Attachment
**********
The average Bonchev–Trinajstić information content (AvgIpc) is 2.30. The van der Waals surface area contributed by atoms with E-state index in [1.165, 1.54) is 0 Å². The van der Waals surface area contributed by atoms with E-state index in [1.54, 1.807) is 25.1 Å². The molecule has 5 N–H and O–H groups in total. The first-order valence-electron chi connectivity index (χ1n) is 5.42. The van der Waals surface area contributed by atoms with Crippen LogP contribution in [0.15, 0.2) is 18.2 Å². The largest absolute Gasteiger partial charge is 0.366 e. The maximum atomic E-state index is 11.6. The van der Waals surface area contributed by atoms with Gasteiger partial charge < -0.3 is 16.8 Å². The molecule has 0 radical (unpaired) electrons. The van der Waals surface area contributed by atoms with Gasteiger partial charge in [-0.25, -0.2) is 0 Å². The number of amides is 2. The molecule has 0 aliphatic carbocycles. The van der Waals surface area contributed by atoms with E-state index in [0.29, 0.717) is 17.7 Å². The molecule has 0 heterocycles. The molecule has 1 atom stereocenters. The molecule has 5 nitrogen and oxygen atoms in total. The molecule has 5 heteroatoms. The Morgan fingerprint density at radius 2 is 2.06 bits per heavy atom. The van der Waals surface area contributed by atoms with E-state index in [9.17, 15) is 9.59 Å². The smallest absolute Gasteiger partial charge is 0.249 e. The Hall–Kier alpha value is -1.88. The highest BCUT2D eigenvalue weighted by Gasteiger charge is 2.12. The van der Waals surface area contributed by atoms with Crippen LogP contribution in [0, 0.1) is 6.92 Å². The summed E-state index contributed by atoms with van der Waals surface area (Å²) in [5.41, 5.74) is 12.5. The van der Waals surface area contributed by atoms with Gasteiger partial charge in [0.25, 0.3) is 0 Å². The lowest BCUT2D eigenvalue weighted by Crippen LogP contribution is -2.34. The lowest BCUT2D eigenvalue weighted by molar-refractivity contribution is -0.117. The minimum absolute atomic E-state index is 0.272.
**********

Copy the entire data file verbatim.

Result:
The average Bonchev–Trinajstić information content (AvgIpc) is 2.30. The van der Waals surface area contributed by atoms with E-state index in [1.165, 1.54) is 0 Å². The van der Waals surface area contributed by atoms with E-state index in [1.54, 1.807) is 25.1 Å². The molecule has 5 N–H and O–H groups in total. The first-order valence-electron chi connectivity index (χ1n) is 5.42. The van der Waals surface area contributed by atoms with Crippen LogP contribution in [0.15, 0.2) is 18.2 Å². The largest absolute Gasteiger partial charge is 0.366 e. The maximum atomic E-state index is 11.6. The van der Waals surface area contributed by atoms with Gasteiger partial charge < -0.3 is 16.8 Å². The molecule has 0 radical (unpaired) electrons. The van der Waals surface area contributed by atoms with Gasteiger partial charge in [-0.25, -0.2) is 0 Å². The number of amides is 2. The molecule has 0 aliphatic carbocycles. The van der Waals surface area contributed by atoms with E-state index in [0.29, 0.717) is 17.7 Å². The molecule has 0 heterocycles. The molecule has 1 atom stereocenters. The molecule has 5 nitrogen and oxygen atoms in total. The molecule has 5 heteroatoms. The Morgan fingerprint density at radius 2 is 2.06 bits per heavy atom. The van der Waals surface area contributed by atoms with E-state index in [9.17, 15) is 9.59 Å². The smallest absolute Gasteiger partial charge is 0.249 e. The Hall–Kier alpha value is -1.88. The highest BCUT2D eigenvalue weighted by Gasteiger charge is 2.12. The van der Waals surface area contributed by atoms with Crippen LogP contribution in [0, 0.1) is 6.92 Å². The summed E-state index contributed by atoms with van der Waals surface area (Å²) in [5.41, 5.74) is 12.5. The van der Waals surface area contributed by atoms with Gasteiger partial charge in [0.25, 0.3) is 0 Å². The lowest BCUT2D eigenvalue weighted by Crippen LogP contribution is -2.34. The lowest BCUT2D eigenvalue weighted by molar-refractivity contribution is -0.117. The minimum absolute atomic E-state index is 0.272.